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"Do Judges Systematically Favor the Interests of the Legal Profession?"



Benjamin Barton of the University of Tennessee Law School has an interesting paper on SSRN:

This Article answers this question with the following jurisprudential hypothesis. Many legal outcomes can be explained, and future cases predicted, by asking a very simple question: is there a plausible result in this case that will significantly affect the interests of the legal profession (positively or negatively)? If so, the case will always be decided in the way that offers the best result for the legal profession.

The article presents theoretical support from the new institutionalism, cognitive psychology and economic theory. The Article then gathers and analyzes supporting cases from areas as diverse as constitutional law, torts, professional responsibility, employment law, evidence, and criminal procedure.

The questions considered include: why are lawyers the only American profession to be truly and completely self-regulated? Why is it that the attorney-client privilege is the oldest and most jealously protected professional privilege? Why is it that the Supreme Court has repeatedly struck down bans on commercial speech, except for bans on in-person lawyer solicitations and some types of lawyer advertising? Why is it that the Miranda right to consult with an attorney is more protected than the right to remain silent? Why is legal malpractice so much harder to prove than medical malpractice? The Article finishes with some of the ramifications of the lawyer-judge hypothesis, including brief consideration of whether our judiciary should be staffed by lawyer-judges at all.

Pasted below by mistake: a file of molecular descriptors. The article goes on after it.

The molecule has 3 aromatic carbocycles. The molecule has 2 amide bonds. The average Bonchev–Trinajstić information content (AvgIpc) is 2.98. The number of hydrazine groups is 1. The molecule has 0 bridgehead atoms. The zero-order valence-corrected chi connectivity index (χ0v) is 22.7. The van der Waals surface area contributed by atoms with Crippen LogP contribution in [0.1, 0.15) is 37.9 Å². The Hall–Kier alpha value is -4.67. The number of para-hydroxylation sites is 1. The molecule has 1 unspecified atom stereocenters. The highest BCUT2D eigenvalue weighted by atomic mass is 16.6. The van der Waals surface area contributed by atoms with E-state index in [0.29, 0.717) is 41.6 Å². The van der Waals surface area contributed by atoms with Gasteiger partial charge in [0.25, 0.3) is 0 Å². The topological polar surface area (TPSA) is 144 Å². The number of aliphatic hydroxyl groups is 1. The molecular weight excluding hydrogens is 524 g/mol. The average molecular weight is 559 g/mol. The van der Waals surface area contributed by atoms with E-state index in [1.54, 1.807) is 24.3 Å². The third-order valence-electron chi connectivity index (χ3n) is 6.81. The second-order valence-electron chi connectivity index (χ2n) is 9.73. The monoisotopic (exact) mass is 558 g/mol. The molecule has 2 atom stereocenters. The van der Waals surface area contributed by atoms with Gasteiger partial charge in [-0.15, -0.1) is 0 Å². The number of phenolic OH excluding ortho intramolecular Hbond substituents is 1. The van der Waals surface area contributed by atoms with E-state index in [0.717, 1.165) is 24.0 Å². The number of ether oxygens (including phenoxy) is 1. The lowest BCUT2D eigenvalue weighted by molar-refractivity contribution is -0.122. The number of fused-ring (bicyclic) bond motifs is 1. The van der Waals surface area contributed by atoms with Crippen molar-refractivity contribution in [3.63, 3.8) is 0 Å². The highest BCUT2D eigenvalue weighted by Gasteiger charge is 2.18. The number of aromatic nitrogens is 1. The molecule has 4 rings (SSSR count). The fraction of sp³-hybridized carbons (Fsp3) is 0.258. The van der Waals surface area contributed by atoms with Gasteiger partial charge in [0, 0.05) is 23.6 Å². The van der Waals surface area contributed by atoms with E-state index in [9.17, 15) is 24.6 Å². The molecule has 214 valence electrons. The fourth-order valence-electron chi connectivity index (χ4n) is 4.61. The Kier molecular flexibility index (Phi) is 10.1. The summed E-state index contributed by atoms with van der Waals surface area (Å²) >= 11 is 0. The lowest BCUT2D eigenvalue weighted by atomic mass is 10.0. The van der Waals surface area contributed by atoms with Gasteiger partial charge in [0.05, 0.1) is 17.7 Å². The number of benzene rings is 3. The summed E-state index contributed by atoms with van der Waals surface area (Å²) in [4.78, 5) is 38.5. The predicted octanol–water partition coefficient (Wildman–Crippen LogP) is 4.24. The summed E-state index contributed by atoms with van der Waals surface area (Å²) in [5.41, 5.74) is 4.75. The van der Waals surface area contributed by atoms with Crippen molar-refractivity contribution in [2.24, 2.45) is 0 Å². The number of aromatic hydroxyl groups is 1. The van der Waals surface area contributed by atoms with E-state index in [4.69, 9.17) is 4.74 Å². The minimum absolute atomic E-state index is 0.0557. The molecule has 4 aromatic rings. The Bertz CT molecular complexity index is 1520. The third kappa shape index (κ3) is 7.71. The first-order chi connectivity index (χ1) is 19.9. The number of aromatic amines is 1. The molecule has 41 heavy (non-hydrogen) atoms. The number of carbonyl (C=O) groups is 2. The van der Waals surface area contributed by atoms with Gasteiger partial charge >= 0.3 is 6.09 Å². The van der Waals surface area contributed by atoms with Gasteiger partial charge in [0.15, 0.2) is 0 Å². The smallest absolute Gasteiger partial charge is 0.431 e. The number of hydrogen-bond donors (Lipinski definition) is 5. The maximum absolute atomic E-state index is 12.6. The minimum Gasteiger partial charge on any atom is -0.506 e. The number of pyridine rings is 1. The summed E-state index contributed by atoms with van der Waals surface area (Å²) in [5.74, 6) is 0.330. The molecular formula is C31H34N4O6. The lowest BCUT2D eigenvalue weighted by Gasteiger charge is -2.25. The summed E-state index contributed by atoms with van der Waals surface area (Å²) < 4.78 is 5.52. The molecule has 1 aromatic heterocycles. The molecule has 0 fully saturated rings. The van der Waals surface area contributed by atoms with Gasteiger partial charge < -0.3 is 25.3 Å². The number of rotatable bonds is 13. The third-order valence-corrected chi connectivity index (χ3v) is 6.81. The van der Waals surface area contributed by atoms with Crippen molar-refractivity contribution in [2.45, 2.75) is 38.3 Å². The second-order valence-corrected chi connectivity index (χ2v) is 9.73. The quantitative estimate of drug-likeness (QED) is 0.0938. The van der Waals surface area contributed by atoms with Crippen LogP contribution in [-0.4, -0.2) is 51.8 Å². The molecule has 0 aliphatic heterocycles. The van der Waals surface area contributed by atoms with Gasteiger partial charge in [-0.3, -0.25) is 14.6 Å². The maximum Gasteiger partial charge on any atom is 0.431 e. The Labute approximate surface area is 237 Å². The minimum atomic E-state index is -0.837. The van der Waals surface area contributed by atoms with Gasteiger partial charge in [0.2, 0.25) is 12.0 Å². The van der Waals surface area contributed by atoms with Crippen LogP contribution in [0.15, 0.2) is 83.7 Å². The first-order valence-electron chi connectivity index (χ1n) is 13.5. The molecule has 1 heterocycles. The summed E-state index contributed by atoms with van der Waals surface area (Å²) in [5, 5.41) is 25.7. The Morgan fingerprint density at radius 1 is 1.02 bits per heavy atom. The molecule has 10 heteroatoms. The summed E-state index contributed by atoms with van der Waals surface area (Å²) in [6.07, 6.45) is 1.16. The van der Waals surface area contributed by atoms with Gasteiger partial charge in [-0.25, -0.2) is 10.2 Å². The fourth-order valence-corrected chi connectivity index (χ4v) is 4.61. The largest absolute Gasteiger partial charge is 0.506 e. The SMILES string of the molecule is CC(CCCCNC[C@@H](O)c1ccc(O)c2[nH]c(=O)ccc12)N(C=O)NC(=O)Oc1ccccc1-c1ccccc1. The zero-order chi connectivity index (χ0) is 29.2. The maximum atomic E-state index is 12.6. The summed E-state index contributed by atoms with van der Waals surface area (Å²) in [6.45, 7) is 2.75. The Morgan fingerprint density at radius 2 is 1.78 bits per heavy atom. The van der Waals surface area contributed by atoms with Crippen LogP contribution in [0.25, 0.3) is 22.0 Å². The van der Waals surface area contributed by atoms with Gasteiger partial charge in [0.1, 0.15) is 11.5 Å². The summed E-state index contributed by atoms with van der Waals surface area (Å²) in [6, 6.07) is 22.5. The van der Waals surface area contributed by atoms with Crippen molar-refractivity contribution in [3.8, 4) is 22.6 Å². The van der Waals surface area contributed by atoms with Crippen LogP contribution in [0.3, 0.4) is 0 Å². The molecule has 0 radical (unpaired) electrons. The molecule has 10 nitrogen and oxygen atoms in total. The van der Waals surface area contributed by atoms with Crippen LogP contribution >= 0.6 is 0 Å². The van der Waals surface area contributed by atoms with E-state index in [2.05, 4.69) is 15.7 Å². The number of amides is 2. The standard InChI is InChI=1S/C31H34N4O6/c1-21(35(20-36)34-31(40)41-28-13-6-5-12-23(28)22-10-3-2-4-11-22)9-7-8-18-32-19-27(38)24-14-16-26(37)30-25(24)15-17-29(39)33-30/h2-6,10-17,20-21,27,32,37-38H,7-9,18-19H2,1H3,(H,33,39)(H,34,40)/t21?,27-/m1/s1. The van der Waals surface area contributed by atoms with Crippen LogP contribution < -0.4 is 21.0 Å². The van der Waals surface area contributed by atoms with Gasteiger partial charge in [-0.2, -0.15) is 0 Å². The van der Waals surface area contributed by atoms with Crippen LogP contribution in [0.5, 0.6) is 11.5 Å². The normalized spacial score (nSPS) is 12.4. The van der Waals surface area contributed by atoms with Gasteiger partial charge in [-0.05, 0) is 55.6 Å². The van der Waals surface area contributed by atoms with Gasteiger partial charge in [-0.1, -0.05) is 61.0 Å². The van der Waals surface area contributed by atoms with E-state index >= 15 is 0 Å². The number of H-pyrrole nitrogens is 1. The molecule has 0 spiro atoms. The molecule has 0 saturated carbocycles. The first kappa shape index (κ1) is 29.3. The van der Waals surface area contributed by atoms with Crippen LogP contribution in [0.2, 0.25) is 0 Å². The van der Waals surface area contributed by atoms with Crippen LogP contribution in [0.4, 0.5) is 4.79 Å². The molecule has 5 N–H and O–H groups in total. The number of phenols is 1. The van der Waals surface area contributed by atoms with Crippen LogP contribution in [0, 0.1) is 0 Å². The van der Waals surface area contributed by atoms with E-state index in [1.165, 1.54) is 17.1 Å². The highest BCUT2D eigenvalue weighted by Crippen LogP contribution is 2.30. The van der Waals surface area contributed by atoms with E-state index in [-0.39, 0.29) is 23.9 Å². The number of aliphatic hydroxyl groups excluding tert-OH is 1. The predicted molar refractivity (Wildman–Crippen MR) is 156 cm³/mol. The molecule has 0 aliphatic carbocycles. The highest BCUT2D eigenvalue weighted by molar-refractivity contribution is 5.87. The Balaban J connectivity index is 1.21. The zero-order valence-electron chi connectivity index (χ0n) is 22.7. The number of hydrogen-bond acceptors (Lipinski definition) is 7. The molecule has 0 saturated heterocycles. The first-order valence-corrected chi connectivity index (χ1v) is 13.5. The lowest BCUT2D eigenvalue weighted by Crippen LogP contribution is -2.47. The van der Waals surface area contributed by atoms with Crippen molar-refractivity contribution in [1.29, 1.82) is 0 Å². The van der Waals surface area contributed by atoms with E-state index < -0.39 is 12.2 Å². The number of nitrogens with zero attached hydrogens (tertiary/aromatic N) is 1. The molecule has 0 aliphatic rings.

I've previously noted the difference between the treatment of legal malpractice and medical malpractice in arguing that the substantive scope of medical malpractice liability should be narrowed, and I'll certainly be citing this paper when I expand those posts into a full-length article. But Barton, I think, misses an obvious repercussion of his hypothesis: it would provide an additional explanation for the relative hostility of the judiciary (and legal academy!) to legislative liability reform efforts. It is not entirely clear to me that non-lawyer-judges are the solution, however.

 

 


Rafael Mangual
Project Manager,
Legal Policy
rmangual@manhattan-institute.org

Katherine Lazarski
Manhattan Institute
klazarski@manhattan-institute.org

 

Published by the Manhattan Institute

The Manhattan Insitute's Center for Legal Policy.